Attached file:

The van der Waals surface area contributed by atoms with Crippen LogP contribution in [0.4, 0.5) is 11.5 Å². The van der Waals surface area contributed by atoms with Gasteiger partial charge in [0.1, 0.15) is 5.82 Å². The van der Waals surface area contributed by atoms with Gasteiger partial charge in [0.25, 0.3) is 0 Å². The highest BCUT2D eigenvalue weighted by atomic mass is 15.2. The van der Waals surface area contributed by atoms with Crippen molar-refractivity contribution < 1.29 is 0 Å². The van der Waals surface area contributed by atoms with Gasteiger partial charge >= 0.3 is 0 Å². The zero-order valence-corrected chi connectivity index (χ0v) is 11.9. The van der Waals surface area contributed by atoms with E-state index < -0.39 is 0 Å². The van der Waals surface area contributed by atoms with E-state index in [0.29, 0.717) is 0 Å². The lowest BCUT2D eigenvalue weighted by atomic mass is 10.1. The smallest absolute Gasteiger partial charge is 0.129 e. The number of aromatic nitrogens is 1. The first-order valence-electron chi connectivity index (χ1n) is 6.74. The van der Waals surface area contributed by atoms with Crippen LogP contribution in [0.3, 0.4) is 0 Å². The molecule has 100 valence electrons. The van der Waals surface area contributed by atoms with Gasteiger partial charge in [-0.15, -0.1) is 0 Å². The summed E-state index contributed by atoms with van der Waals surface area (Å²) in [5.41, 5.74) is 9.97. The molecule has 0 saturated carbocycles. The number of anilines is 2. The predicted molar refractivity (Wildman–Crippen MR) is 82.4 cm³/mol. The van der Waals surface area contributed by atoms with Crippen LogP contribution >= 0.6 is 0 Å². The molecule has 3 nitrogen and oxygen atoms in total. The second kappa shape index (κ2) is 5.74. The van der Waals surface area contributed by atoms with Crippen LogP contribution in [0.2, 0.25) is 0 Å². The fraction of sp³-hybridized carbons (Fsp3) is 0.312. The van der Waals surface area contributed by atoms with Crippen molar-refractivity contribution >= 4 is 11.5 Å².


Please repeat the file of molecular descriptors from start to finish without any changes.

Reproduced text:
The van der Waals surface area contributed by atoms with Crippen LogP contribution in [0.4, 0.5) is 11.5 Å². The van der Waals surface area contributed by atoms with Gasteiger partial charge in [0.1, 0.15) is 5.82 Å². The van der Waals surface area contributed by atoms with Gasteiger partial charge in [0.25, 0.3) is 0 Å². The highest BCUT2D eigenvalue weighted by atomic mass is 15.2. The van der Waals surface area contributed by atoms with Crippen molar-refractivity contribution < 1.29 is 0 Å². The van der Waals surface area contributed by atoms with Gasteiger partial charge >= 0.3 is 0 Å². The zero-order valence-corrected chi connectivity index (χ0v) is 11.9. The van der Waals surface area contributed by atoms with E-state index < -0.39 is 0 Å². The van der Waals surface area contributed by atoms with E-state index in [0.29, 0.717) is 0 Å². The lowest BCUT2D eigenvalue weighted by atomic mass is 10.1. The smallest absolute Gasteiger partial charge is 0.129 e. The number of aromatic nitrogens is 1. The first-order valence-electron chi connectivity index (χ1n) is 6.74. The van der Waals surface area contributed by atoms with Crippen LogP contribution in [0.3, 0.4) is 0 Å². The molecule has 100 valence electrons. The van der Waals surface area contributed by atoms with Gasteiger partial charge in [-0.15, -0.1) is 0 Å². The summed E-state index contributed by atoms with van der Waals surface area (Å²) in [5.41, 5.74) is 9.97. The molecule has 0 saturated carbocycles. The number of anilines is 2. The predicted molar refractivity (Wildman–Crippen MR) is 82.4 cm³/mol. The van der Waals surface area contributed by atoms with Crippen LogP contribution >= 0.6 is 0 Å². The molecule has 3 nitrogen and oxygen atoms in total. The second kappa shape index (κ2) is 5.74. The van der Waals surface area contributed by atoms with Crippen LogP contribution in [0.2, 0.25) is 0 Å². The fraction of sp³-hybridized carbons (Fsp3) is 0.312. The van der Waals surface area contributed by atoms with Crippen molar-refractivity contribution >= 4 is 11.5 Å².